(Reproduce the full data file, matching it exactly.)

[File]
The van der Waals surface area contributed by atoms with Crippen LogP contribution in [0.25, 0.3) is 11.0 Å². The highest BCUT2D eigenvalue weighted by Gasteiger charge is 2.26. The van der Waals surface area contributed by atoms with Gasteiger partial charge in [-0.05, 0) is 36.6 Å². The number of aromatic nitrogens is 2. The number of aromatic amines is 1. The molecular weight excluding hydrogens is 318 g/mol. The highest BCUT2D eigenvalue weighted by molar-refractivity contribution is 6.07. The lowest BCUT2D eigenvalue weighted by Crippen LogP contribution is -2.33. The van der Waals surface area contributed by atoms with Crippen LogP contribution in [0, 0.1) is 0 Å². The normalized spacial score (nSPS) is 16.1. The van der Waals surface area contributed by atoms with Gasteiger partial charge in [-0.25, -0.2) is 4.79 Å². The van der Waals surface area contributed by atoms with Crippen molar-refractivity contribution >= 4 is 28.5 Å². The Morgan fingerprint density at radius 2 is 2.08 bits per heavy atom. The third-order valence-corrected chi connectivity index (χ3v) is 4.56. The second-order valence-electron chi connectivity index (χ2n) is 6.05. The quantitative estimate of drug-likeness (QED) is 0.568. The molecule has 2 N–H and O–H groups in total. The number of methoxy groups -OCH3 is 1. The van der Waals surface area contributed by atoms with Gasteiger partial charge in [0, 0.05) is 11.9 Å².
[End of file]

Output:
The van der Waals surface area contributed by atoms with Crippen LogP contribution in [0.25, 0.3) is 11.0 Å². The highest BCUT2D eigenvalue weighted by Gasteiger charge is 2.26. The van der Waals surface area contributed by atoms with Gasteiger partial charge in [-0.05, 0) is 36.6 Å². The number of aromatic nitrogens is 2. The number of aromatic amines is 1. The molecular weight excluding hydrogens is 318 g/mol. The highest BCUT2D eigenvalue weighted by molar-refractivity contribution is 6.07. The lowest BCUT2D eigenvalue weighted by Crippen LogP contribution is -2.33. The van der Waals surface area contributed by atoms with Crippen LogP contribution in [0, 0.1) is 0 Å². The normalized spacial score (nSPS) is 16.1. The van der Waals surface area contributed by atoms with Gasteiger partial charge in [-0.25, -0.2) is 4.79 Å². The van der Waals surface area contributed by atoms with Crippen molar-refractivity contribution >= 4 is 28.5 Å². The Morgan fingerprint density at radius 2 is 2.08 bits per heavy atom. The third-order valence-corrected chi connectivity index (χ3v) is 4.56. The second-order valence-electron chi connectivity index (χ2n) is 6.05. The quantitative estimate of drug-likeness (QED) is 0.568. The molecule has 2 N–H and O–H groups in total. The number of methoxy groups -OCH3 is 1. The van der Waals surface area contributed by atoms with Gasteiger partial charge in [0, 0.05) is 11.9 Å².